You can also use any plastic or glass container. It MUST have multiple air holes with a mesh lid even better. Crickets will die off if they do not get enough circulation. For lots of crickets, using a big under-bed plastic storage tub works well. Also, aquariums work well. Be sure to include a lid with ventilation as crickets are pretty jumpy!

Larger cages and 10 gallon glass aquariums are also good. Provide pieces of cardboard egg crates, toilet paper rolls, and paper towel rolls for them to stand in and hide.

Kept in too small containers, crickets will die, and/or you will have to clean up often. Dead crickets REALLY stink!

Crickets should be kept out of direct light but not be kept in total darkness either. I put my containers under my lizard's 120 gallon aquarium, in the cabinet. I later had to move the containers to the basement as ants found the containers and could not be controlled. Keep crickets in an area with some ventilation and subdued lighting.

Feeding and Watering

Foods that I offer my crickets:


To provide water for the crickets, I soak a paper towel and ring it out most of the way. I put a new one in the container every other day. The crickets suck water out of it. If you have more crickets, add more paper towels and add new ones daily. I leave the old, dry ones in until I clean the cages on Saturday morning. If you provide water in a dish, they will drown and make a mess. You can try to rely instead on wet sponges, fruits and vegetables with high water contents, or "cricket quencher" which is a polymer that insects can suck water out of. Without water, crickets will die shortly. There are also insect "water pillows" they are selling which you wet, and they retain water for the insects to drink. I have been using them, and they work well too.


Cricket eggs in my lizard's carpet on 3/24/07. Here is the same photo from a distance:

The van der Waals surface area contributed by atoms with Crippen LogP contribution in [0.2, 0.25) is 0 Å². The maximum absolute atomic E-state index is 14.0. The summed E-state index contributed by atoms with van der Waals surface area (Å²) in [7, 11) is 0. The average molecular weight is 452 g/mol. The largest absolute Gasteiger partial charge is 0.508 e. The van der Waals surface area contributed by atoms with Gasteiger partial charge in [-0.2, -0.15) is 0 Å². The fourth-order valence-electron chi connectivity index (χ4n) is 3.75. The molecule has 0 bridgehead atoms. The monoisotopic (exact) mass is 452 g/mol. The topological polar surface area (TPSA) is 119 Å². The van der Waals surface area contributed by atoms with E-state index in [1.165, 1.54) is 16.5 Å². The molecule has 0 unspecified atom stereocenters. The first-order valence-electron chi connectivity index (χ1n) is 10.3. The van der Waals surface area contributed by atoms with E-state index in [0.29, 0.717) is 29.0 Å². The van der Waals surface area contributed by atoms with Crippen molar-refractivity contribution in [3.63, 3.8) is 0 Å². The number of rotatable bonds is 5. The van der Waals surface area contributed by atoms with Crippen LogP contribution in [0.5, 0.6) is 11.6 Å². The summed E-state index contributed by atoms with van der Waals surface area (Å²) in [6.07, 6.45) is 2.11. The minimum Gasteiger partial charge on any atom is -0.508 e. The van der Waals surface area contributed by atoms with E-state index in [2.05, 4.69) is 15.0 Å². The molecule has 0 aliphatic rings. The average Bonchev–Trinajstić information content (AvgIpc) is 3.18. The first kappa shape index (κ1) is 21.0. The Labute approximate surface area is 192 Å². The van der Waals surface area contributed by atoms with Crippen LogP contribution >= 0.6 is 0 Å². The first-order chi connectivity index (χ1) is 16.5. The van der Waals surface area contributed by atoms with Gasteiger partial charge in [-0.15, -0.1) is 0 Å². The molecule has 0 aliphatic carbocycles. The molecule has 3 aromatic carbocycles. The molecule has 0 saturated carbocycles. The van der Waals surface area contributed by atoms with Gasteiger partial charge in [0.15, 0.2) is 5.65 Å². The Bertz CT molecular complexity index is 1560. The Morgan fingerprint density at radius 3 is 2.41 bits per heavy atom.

Cricket eggs in lizard's carpet on 3/24/07. You may need to turn up the brightness on your monitor to see these photos clearly.

You may wish to breed crickets to reduce the need to buy them. Also, sometimes it is hard to come by the pinhead baby crickets.

Adult females have a long black ovipositor. See the photos at the top of this page to see the difference in the sexes. For optimal breeding, keep about 3-4 times more females than males. As long as you have some females though, the sex ratio is not critical.

My crickets bred on their own in the lizard's cage which was warm and moist. Warmth and moisture are the keys to breeding crickets. Baby crickets left in with the lizard grew up fine (until I got to clean the cage) but if I tried to raise them separately, they grew really slowly (perhaps it was too cold). My female crickets liked to lay their eggs in the carpet in my lizard's tank. Putting a small piece of carpet (not plush but dense and short) in their breeding cage would probably work very well. The eggs are obvious, white/yellow, and not see-through. They are very long but not wide. The female will lay them in clumps from her ovipositor in a damp (but not wet) and dark spot. The newborns are easy to overlook or think to be some minute pest. In my experience, crickets grow pretty slowly.